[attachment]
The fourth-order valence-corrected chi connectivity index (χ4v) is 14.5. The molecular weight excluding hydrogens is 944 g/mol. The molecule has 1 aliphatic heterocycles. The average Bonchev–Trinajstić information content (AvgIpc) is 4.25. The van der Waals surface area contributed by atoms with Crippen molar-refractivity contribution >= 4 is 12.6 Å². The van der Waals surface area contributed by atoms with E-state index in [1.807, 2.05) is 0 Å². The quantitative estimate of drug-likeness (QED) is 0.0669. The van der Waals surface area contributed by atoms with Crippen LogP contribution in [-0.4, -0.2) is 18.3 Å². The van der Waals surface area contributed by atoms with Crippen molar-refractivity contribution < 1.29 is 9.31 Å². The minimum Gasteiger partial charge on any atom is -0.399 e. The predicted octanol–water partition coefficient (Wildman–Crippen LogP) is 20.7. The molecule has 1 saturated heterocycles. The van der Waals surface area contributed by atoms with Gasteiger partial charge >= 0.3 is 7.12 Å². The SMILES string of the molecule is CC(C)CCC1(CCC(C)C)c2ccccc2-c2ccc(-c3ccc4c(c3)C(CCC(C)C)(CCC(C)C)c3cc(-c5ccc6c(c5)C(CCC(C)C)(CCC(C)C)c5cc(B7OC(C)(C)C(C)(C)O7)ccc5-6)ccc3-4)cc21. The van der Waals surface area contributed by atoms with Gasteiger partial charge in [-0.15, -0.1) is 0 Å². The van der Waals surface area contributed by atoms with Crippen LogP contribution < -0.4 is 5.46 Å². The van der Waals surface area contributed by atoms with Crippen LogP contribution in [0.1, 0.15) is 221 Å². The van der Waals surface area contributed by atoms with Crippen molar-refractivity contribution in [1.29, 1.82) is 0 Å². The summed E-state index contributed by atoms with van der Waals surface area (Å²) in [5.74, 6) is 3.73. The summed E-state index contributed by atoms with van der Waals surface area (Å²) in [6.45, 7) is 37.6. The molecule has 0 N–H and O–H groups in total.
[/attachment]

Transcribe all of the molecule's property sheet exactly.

The fourth-order valence-corrected chi connectivity index (χ4v) is 14.5. The molecular weight excluding hydrogens is 944 g/mol. The molecule has 1 aliphatic heterocycles. The average Bonchev–Trinajstić information content (AvgIpc) is 4.25. The van der Waals surface area contributed by atoms with Crippen molar-refractivity contribution >= 4 is 12.6 Å². The van der Waals surface area contributed by atoms with E-state index in [1.807, 2.05) is 0 Å². The quantitative estimate of drug-likeness (QED) is 0.0669. The van der Waals surface area contributed by atoms with Crippen LogP contribution in [-0.4, -0.2) is 18.3 Å². The van der Waals surface area contributed by atoms with Crippen molar-refractivity contribution < 1.29 is 9.31 Å². The minimum Gasteiger partial charge on any atom is -0.399 e. The predicted octanol–water partition coefficient (Wildman–Crippen LogP) is 20.7. The molecule has 1 saturated heterocycles. The van der Waals surface area contributed by atoms with Gasteiger partial charge >= 0.3 is 7.12 Å². The SMILES string of the molecule is CC(C)CCC1(CCC(C)C)c2ccccc2-c2ccc(-c3ccc4c(c3)C(CCC(C)C)(CCC(C)C)c3cc(-c5ccc6c(c5)C(CCC(C)C)(CCC(C)C)c5cc(B7OC(C)(C)C(C)(C)O7)ccc5-6)ccc3-4)cc21. The van der Waals surface area contributed by atoms with Gasteiger partial charge in [-0.15, -0.1) is 0 Å². The van der Waals surface area contributed by atoms with Crippen LogP contribution < -0.4 is 5.46 Å². The van der Waals surface area contributed by atoms with Crippen LogP contribution in [0.1, 0.15) is 221 Å². The van der Waals surface area contributed by atoms with Crippen molar-refractivity contribution in [1.29, 1.82) is 0 Å². The summed E-state index contributed by atoms with van der Waals surface area (Å²) in [5.74, 6) is 3.73. The summed E-state index contributed by atoms with van der Waals surface area (Å²) in [6.45, 7) is 37.6. The molecule has 0 N–H and O–H groups in total.